Poivre des Cimes

Saveurs du Cachemire

We sell this North Vietnamese pepper under it’s French name, “Poivre des Cimes,” which literally means “pepper of the tips.” Its Latin name is zanthoxylum rhetsa, a piece of information to which you may well be indifferent unless you’re an impassioned botanist, but bear with us – zanthoxylum rhetsa also refers to more than one hundred varieties of Szechuan pepper. Like its more famous kin, Poivre des Cimes leaves a tingling, almost numbing sensation on your lips and tongue, although it is comparatively less aggressive and much more fruity. The name “pepper of the tips” derives from the fact that the bunches of fruit grow to a proud height of 6-12 meters. 

Arnaud has been working with the family and his long-time friend and business partner for over ten years now; his Poivre de Cimes has always been and still is of outstanding quality.

Slightly anesthetic with fruity notes reminiscent of tangerine. Pleasantly bitter and fresh, the smell is bound to make your mouth water.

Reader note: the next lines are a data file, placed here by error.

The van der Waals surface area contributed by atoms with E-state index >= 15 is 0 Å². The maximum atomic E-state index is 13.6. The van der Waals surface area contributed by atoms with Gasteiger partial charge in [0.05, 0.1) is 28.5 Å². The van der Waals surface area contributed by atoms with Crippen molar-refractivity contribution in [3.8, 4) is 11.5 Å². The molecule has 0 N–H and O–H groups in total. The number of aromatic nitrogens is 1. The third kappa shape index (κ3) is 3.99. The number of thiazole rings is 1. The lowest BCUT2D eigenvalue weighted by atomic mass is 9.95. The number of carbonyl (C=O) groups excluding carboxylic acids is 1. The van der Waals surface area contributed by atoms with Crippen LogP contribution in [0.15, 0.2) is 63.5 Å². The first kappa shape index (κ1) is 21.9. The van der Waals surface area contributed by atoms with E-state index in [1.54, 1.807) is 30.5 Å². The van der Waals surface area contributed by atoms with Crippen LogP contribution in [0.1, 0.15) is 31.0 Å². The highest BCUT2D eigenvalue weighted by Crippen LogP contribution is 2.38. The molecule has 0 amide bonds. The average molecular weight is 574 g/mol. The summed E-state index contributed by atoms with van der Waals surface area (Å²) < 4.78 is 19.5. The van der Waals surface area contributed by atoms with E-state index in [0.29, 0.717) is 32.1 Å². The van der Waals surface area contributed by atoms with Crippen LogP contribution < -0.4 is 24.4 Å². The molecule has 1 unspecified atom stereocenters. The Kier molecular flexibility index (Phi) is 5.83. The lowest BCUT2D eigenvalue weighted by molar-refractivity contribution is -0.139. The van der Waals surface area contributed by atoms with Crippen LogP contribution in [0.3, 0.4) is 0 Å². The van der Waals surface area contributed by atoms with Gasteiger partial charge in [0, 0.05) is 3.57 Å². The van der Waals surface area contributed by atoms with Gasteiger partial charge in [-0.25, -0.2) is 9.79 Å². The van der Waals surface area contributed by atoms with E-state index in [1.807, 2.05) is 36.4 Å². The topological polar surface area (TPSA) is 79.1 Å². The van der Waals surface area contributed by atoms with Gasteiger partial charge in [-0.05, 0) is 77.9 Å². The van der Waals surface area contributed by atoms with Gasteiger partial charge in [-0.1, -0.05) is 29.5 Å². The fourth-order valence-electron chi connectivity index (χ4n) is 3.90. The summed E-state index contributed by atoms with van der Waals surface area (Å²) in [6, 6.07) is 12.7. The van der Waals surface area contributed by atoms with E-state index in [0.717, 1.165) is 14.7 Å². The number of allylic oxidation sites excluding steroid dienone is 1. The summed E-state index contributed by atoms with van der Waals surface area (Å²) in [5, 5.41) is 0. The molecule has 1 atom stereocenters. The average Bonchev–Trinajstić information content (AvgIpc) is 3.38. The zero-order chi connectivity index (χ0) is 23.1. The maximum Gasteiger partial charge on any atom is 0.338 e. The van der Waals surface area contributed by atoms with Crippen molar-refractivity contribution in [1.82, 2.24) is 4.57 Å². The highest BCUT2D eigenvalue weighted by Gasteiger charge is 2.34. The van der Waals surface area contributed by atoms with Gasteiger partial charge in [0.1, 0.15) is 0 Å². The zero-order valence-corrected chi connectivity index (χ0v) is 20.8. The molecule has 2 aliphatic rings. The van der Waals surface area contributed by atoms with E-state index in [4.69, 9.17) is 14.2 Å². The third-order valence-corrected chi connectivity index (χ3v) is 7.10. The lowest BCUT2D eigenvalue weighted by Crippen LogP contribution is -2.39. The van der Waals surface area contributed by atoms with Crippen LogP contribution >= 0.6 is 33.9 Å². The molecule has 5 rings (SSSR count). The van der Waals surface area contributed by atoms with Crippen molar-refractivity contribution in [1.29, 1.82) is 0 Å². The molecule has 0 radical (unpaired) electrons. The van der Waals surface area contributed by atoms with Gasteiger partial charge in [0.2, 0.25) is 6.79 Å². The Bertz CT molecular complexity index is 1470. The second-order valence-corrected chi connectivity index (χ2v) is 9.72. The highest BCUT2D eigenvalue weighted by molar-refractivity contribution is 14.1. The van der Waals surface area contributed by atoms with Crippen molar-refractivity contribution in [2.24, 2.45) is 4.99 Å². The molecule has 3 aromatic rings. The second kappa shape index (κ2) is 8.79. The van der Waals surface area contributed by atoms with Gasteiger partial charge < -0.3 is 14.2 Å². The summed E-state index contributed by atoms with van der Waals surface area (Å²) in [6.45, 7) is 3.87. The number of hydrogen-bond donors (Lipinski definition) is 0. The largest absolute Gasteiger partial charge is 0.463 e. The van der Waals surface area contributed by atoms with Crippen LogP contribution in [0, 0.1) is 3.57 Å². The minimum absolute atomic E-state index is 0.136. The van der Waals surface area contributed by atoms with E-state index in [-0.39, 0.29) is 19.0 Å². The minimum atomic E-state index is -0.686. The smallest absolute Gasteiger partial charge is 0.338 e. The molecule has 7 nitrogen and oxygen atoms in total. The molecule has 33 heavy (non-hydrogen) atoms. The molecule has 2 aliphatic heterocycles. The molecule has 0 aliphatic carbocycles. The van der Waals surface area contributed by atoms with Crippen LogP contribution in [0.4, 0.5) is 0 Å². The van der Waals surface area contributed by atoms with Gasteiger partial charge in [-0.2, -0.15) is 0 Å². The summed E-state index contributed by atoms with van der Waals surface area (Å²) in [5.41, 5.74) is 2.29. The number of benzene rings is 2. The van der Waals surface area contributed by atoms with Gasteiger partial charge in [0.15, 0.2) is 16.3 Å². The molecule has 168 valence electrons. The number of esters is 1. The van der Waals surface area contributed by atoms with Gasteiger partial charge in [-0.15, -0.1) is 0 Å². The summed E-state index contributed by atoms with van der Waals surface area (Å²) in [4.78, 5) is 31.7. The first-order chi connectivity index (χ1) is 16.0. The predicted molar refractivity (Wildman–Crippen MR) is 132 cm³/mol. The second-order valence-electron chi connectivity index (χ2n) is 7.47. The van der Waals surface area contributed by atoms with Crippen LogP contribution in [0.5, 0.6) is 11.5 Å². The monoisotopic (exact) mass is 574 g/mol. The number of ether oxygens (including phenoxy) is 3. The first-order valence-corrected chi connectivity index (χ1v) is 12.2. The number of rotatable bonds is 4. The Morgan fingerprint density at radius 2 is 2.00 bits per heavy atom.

25g packet

7,50 

(€300.00 per 1kg)

Idea

Crushed in a mortar or pepper mill, Poivre des Cimes goes well with all meats and fish, just like regular pepper. Very important: Don’t stew or cook it but sprinkle it over your finished dish at the end.

Also super delicious on good bread with butter and sliced radishes or with thinly sliced black radish.

If you’re looking for a real flavour sensation, try it with melon, especially sweet summery watermelon. Nonetheless, this little gem also tastes wonderful in salad dressings or in combination with tomatoes.

Cooked along in broths or stews it provides an invigorating fruity note with that slight anesthetic tickle on the tip of your tongue. Try it once and you won’t want to do without it!

Saveurs du Cachemire
Arnaud Lory, a backpacker at heart, founded his small spice shop "Les Saveurs du Cachemire" back in 2004. He had originally gone to India to buy wool; once there, he promptly fell in love with spices on his first visit to the market. Arnaud spent the following three weeks dipping his hands into crocus blossoms during the annual saffron harvest. Ever since then, he has made sure to spend at least several months per year away from his native France, always on the lookout for new spices in places such as India, Burkina Faso, Vietnam and Pakistan. Arnaud works exclusively and directly with small producers whose harvest and cultivation respect the ecosystems of the country and their natural balance. Of course, his assortment includes not only exotic spices, but also products from small farmers in his homeland, for example green anise, cumin, yellow and black mustard seeds or pimento espelette. In his French atelier, seeds, powders and other dried berries are packed in environmentally friendly, biodegradable cartons and shipped off to some of France’s most renowned restaurants.